Do you know of a nonprofit with a founding father who just won’t let go of the reins?

Many organizations run into a dilemma in which the original person instrumental in getting the nonprofit off the ground resists delegating key responsibilities to other staff members — or helping the organization transition to a new leader. That nonprofit is likely suffering from an ailment sometimes called “Founder’s Syndrome.”

Is your organization vulnerable?

Nonprofits suffering from this affliction generally share some common characteristics: For example, the founder wields a disproportionate amount of power. And he or she recruits board members who may act primarily out of their loyalty to this person, rather than to the organization; instead of governing, the board merely rubber-stamps the founder’s suggestions.

The founder also might make all the important decisions, failing to encourage input from other sources by mentoring promising subordinates. Perhaps worst of all, the founder impedes, or fails to cooperate with, efforts to form a clear succession plan.

These conditions leave organizations in a vulnerable and risky position. If something should happen to the founder — retirement, death, disability or something else — how would the organization carry on?

It’s worth noting that founders’ reluctance to loosen their grip isn’t necessarily due to a power-hungry need to control. Founders may fear that the organization would falter without their continued connection.

For example, they worry that donations might drop off if they’re not reaching out into the community anymore, or that others in the organization lack the background to make savvy decisions. Or founders might have invested so much of themselves and their lives in the organization that they simply can’t imagine a different path.

How can you treat the “syndrome”?

The good news is that Founder’s Syndrome is treatable. The first step is to address the situation with the founder. This can be uncomfortable, but it’s critical. Members of the board or perhaps senior staff should begin by acknowledging the founder’s invaluable role over the years. They can then move on to discuss the importance of preserving the founder’s legacy when he or she inevitably can no longer lead.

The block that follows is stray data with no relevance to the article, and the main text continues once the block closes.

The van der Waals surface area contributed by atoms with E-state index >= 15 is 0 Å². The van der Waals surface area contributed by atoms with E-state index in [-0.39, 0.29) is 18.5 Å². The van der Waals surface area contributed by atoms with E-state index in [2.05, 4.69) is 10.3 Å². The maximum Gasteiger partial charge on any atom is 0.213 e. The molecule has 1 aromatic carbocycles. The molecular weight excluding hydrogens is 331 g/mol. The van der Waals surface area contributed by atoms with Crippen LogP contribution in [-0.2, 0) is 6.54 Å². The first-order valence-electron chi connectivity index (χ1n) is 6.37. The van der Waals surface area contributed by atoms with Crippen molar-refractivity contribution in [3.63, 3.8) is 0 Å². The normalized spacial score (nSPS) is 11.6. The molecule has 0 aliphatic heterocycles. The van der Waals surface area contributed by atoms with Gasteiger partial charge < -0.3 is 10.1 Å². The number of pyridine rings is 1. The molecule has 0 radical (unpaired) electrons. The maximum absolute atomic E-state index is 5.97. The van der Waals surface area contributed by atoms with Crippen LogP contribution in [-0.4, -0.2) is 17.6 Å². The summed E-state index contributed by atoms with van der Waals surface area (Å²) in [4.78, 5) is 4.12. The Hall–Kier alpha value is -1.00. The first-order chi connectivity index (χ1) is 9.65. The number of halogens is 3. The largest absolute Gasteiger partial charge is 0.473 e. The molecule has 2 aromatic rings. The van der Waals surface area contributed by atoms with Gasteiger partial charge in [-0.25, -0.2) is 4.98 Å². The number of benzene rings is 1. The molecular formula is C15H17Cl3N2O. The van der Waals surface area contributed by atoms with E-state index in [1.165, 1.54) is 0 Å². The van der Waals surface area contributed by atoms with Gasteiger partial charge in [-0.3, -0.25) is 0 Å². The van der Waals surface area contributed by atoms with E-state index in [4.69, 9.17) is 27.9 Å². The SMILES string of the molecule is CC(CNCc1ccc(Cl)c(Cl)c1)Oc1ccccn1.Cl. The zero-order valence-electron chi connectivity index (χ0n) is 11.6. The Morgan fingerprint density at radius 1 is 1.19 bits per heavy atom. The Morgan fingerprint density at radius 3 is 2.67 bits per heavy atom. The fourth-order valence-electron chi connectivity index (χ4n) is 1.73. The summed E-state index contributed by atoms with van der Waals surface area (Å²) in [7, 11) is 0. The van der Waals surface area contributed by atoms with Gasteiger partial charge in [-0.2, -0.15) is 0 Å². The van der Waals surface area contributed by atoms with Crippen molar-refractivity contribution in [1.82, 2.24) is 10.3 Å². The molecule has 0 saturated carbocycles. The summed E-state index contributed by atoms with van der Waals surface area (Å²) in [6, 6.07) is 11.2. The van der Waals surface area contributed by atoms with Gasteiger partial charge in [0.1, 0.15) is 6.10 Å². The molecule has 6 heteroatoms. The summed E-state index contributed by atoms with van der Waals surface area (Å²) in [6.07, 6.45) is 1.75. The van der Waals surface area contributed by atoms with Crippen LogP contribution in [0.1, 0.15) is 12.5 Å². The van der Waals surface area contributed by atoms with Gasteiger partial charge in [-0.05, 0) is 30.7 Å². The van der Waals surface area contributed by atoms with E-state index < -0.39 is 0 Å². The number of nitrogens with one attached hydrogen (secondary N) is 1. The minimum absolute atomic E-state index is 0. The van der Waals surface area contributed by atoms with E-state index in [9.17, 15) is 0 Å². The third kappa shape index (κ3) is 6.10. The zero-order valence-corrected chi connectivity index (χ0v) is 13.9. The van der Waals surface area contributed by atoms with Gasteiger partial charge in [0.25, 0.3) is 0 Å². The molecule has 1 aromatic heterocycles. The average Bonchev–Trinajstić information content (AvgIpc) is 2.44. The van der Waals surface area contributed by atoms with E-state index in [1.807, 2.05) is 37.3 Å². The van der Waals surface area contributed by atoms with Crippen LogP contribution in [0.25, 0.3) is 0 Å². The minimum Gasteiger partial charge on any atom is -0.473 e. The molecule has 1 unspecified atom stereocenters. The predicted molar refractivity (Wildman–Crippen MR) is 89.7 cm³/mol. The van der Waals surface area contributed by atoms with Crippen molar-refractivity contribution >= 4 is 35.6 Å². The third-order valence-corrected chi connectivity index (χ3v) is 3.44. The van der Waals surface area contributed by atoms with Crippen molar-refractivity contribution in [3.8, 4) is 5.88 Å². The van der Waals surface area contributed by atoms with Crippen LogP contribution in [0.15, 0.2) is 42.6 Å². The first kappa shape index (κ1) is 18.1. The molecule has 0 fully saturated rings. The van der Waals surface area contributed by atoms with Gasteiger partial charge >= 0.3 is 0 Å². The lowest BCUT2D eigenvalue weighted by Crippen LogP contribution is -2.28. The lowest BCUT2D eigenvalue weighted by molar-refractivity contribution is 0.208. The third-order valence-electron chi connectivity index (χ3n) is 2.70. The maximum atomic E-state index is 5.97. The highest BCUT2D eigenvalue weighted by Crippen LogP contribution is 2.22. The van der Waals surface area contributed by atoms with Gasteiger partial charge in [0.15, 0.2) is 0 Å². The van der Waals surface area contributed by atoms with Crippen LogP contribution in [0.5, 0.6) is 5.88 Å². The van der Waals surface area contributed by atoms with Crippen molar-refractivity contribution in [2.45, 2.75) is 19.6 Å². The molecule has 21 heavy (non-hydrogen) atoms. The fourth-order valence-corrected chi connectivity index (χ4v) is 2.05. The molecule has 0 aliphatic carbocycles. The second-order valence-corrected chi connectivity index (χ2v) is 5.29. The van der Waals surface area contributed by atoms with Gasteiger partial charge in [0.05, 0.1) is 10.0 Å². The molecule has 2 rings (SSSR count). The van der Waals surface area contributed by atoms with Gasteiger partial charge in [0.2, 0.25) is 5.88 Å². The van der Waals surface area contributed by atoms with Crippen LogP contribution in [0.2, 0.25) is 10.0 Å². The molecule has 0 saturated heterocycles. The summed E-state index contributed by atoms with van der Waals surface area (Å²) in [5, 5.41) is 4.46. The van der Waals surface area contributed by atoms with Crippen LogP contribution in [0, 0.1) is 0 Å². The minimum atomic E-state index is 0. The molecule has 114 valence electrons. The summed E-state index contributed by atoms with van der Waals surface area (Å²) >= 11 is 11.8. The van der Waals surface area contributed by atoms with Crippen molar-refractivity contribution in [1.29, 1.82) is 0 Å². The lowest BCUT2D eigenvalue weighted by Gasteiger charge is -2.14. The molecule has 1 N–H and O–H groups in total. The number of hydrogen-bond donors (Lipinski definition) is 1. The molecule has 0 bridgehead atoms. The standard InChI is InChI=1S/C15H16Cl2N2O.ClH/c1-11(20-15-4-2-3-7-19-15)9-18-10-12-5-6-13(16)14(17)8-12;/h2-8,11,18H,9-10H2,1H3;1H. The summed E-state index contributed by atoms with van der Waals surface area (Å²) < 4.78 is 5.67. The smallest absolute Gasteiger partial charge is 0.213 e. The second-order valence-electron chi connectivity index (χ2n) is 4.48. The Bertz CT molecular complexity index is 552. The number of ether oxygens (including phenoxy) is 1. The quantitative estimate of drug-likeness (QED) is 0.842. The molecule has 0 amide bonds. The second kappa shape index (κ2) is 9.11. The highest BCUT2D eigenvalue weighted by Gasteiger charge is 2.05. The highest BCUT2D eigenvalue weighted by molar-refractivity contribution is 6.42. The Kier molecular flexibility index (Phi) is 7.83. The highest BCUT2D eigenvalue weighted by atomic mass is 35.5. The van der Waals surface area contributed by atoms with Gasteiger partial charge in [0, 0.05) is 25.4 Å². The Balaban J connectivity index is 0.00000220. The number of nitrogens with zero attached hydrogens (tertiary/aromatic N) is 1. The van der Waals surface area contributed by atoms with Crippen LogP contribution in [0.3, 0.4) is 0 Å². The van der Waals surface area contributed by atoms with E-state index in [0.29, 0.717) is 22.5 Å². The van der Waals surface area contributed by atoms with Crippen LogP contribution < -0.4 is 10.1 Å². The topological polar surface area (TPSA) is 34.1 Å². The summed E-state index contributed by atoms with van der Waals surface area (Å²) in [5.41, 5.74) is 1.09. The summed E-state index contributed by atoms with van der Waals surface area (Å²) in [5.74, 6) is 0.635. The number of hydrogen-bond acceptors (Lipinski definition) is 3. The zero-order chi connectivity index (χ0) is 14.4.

Here are some other advisable actions:

Form a succession plan. A succession plan is a vital ingredient in preserving the organization. If no one in the organization wants to tackle this discussion with the founder, a professional coach or consultant could be retained.

Encourage founders to be active in the transition. Don’t just foist a transition onto the founder. One important contribution founders can make is recording their institutional memories. The leader’s vast knowledge should be documented so the organization can continue to benefit from it.

Ask the board of directors to step up. The board may need to step up its accountability in the absence of the strong leader to whom they’ve been accustomed. Board members must seize the reins and educate themselves about the organization in any areas where they’re lacking. This may require replacing existing board members. Bringing on new staff may be advisable, too.

The board can form an active fundraising committee so that a single individual isn’t responsible for driving donations. An army of zealous volunteers could be deployed as a bulwark against donation decline.

Entering Phase 2

Your organization’s founder likely has invested the proverbial blood, sweat and tears into launching your not-for-profit and overseeing its growth. That person, ideally, should become part of the plan as you create a road map for the organization’s future. Planning for the second generation of nonprofit leadership is in its own way just as important as creating a start-up nonprofit — be sure to allow your organization the time it needs to ready itself for that next stage.

© 2016